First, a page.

The hookwire procedure is a guide for the surgeon. As it is not an investigation, there are usually no results for the hookwire procedure itself, other than a written description of what was done and the guidance images. The surgeon will give you the pathology results (where the abnormal tissue is examined for any disease) for the tissue removed when you have your appointment with the surgeon after the operation.
Page last modified on 19/12/2019.
RANZCR® is not aware that any person intends to act or rely upon the opinions, advices or information contained in this publication or of the manner in which it might be possible to do so. It issues no invitation to any person to act or rely upon such opinions, advices or information or any of them and it accepts no responsibility for any of them.
RANZCR® intends by this statement to exclude liability for any such opinions, advices or information. The content of this publication is not intended as a substitute for medical advice. It is designed to support, not replace, the relationship that exists between a patient and his/her doctor. Some of the tests and procedures included in this publication may not be available at all radiology providers.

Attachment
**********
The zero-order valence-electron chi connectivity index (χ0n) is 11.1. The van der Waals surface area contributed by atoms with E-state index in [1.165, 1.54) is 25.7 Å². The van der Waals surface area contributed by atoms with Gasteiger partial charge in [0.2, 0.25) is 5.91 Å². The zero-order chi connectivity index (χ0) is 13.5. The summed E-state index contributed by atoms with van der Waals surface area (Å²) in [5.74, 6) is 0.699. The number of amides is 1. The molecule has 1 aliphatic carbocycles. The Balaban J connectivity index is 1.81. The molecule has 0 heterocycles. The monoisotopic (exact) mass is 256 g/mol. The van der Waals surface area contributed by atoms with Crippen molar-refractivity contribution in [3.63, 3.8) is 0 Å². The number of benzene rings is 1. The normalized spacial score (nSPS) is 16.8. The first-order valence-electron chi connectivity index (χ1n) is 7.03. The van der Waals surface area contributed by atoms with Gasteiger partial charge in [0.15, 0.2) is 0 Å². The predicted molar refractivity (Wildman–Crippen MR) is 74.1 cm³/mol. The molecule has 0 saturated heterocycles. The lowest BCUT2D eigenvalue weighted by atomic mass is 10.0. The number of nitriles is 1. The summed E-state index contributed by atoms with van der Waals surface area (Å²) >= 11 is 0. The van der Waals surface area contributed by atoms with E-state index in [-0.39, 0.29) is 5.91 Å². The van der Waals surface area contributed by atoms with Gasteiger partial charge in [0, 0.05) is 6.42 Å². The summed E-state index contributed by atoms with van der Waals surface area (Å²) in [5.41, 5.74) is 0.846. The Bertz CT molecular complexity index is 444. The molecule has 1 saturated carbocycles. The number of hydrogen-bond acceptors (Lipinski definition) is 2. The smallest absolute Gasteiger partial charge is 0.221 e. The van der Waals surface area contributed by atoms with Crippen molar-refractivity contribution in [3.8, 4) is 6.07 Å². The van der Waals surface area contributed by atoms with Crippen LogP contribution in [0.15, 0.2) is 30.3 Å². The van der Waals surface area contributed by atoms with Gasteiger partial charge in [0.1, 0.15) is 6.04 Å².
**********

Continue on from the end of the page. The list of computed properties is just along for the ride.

RANZCR® recommends that any specific questions regarding any procedure be discussed with a person's family doctor or medical specialist. Whilst every effort is made to ensure the accuracy of the information contained in this publication, RANZCR®, its Board, officers and employees assume no responsibility for its content, use, or interpretation. Each person should rely on their own inquires before making decisions that touch their own interests.